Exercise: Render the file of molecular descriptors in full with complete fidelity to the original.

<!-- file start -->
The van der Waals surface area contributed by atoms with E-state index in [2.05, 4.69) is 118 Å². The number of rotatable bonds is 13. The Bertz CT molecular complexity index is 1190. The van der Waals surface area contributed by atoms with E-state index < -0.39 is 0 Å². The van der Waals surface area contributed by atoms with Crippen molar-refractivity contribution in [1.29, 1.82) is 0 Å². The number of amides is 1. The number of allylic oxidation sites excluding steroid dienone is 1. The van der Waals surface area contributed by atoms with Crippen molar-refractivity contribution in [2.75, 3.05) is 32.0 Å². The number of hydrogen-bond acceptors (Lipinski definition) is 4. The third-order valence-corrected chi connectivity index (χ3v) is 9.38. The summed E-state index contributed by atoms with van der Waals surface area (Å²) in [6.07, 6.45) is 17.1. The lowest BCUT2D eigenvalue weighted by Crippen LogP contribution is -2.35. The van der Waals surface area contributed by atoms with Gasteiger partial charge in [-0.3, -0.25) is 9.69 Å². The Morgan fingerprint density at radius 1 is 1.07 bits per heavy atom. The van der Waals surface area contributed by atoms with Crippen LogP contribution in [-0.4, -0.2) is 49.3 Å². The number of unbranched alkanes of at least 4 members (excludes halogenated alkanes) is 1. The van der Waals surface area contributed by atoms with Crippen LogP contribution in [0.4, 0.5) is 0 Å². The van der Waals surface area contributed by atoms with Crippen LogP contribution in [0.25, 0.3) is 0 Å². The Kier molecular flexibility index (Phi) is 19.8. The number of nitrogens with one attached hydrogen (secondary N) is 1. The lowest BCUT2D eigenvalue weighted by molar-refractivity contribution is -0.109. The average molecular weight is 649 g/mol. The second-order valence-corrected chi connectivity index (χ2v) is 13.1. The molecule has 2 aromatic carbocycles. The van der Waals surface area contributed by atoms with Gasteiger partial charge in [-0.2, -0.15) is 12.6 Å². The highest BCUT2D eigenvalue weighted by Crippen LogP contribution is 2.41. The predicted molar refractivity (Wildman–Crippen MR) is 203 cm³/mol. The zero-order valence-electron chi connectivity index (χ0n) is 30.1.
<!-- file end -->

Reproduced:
The van der Waals surface area contributed by atoms with E-state index in [2.05, 4.69) is 118 Å². The number of rotatable bonds is 13. The Bertz CT molecular complexity index is 1190. The van der Waals surface area contributed by atoms with E-state index < -0.39 is 0 Å². The van der Waals surface area contributed by atoms with Crippen molar-refractivity contribution in [1.29, 1.82) is 0 Å². The number of amides is 1. The number of allylic oxidation sites excluding steroid dienone is 1. The van der Waals surface area contributed by atoms with Crippen molar-refractivity contribution in [2.75, 3.05) is 32.0 Å². The number of hydrogen-bond acceptors (Lipinski definition) is 4. The third-order valence-corrected chi connectivity index (χ3v) is 9.38. The summed E-state index contributed by atoms with van der Waals surface area (Å²) in [6.07, 6.45) is 17.1. The lowest BCUT2D eigenvalue weighted by Crippen LogP contribution is -2.35. The van der Waals surface area contributed by atoms with Gasteiger partial charge in [-0.3, -0.25) is 9.69 Å². The Morgan fingerprint density at radius 1 is 1.07 bits per heavy atom. The van der Waals surface area contributed by atoms with Crippen LogP contribution in [-0.4, -0.2) is 49.3 Å². The number of unbranched alkanes of at least 4 members (excludes halogenated alkanes) is 1. The van der Waals surface area contributed by atoms with Crippen LogP contribution in [0.4, 0.5) is 0 Å². The van der Waals surface area contributed by atoms with Crippen LogP contribution in [0.25, 0.3) is 0 Å². The Kier molecular flexibility index (Phi) is 19.8. The number of nitrogens with one attached hydrogen (secondary N) is 1. The lowest BCUT2D eigenvalue weighted by molar-refractivity contribution is -0.109. The average molecular weight is 649 g/mol. The second-order valence-corrected chi connectivity index (χ2v) is 13.1. The molecule has 2 aromatic carbocycles. The van der Waals surface area contributed by atoms with Gasteiger partial charge in [-0.2, -0.15) is 12.6 Å². The highest BCUT2D eigenvalue weighted by Crippen LogP contribution is 2.41. The predicted molar refractivity (Wildman–Crippen MR) is 203 cm³/mol. The zero-order valence-electron chi connectivity index (χ0n) is 30.1.